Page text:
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Vanderbilt's Medical Capsule Robots' Hardware, Software Goes Open Source

National Science Foundation Graduate Fellowship recipient Addisu Taddese holds a medical capsule robot.

Researchers at Vanderbilt University have made their capsule robot hardware and software open source.

Credit: Heidi Hall/Vanderbilt University

Vanderbilt University researchers have made their capsule robot hardware and software open source.

The capsule robots are small enough to be swallowed, and could be used for preventative screenings and to diagnose and treat a range of internal diseases.

The researchers compare the capsules to Lego bricks. "We wanted to provide the people working in this field with their own Lego bricks for their own capsules," says Vanderbilt professor Pietro Valdastri.

The decision to open source the technology will enable other research groups with hypotheses about how to use the capsules to not have to redesign boards and interfaces from scratch, which means they can get to the prototyping stage faster.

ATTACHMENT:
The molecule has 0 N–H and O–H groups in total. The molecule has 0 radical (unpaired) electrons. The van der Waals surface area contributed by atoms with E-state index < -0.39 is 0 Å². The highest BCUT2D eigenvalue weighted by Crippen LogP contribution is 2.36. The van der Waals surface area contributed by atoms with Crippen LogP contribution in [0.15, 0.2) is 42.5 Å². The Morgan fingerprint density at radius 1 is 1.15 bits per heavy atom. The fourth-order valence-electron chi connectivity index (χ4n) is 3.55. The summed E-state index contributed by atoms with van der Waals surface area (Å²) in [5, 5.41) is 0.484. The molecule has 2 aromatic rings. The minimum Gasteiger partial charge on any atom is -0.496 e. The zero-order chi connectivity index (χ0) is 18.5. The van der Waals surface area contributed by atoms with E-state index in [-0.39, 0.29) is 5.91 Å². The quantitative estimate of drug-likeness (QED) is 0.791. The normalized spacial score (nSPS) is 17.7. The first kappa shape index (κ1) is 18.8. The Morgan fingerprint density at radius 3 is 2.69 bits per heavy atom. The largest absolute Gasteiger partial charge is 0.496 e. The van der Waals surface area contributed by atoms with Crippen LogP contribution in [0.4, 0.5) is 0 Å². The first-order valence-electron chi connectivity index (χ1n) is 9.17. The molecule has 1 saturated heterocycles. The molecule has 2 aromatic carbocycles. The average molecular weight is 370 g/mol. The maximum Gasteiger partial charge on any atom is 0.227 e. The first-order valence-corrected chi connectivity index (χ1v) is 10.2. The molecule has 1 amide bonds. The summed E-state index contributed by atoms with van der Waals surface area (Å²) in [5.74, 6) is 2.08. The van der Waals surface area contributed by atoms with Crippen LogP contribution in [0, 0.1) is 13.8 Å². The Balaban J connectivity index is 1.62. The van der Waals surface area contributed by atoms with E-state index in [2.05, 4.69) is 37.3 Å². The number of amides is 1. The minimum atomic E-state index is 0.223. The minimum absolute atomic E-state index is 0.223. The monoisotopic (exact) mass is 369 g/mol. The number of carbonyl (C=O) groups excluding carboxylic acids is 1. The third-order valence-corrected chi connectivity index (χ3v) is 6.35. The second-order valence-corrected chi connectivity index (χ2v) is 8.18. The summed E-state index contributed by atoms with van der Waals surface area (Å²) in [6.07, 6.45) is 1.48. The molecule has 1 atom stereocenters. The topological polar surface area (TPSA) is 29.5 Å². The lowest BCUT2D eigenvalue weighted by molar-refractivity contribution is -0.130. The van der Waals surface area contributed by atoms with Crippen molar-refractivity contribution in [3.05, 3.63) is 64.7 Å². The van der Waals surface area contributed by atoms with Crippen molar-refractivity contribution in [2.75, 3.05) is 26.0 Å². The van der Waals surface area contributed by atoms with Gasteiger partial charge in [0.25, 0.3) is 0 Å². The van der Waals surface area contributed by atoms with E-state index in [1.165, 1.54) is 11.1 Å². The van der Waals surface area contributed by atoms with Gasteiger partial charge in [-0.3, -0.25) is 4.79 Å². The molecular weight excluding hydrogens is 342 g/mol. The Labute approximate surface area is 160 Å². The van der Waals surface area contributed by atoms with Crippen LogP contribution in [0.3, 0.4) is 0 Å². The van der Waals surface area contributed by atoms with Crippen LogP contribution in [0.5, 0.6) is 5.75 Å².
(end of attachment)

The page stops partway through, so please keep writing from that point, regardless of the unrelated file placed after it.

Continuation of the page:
The medical capsule robots can be manipulated to perform internal tasks instead of just passing through the body and recording video. The hardware modules handle computation, wireless communication, power, sensing, and actuation. In addition, each module is designed to interface with new modules developed by other research groups.

"Our focus is the design environment, not the software per se, with the goal of easing the learning curve for new researchers and engineers who start in this field," says Vanderbilt professor Akos Ledeczi.

From Research News @ Vanderbilt
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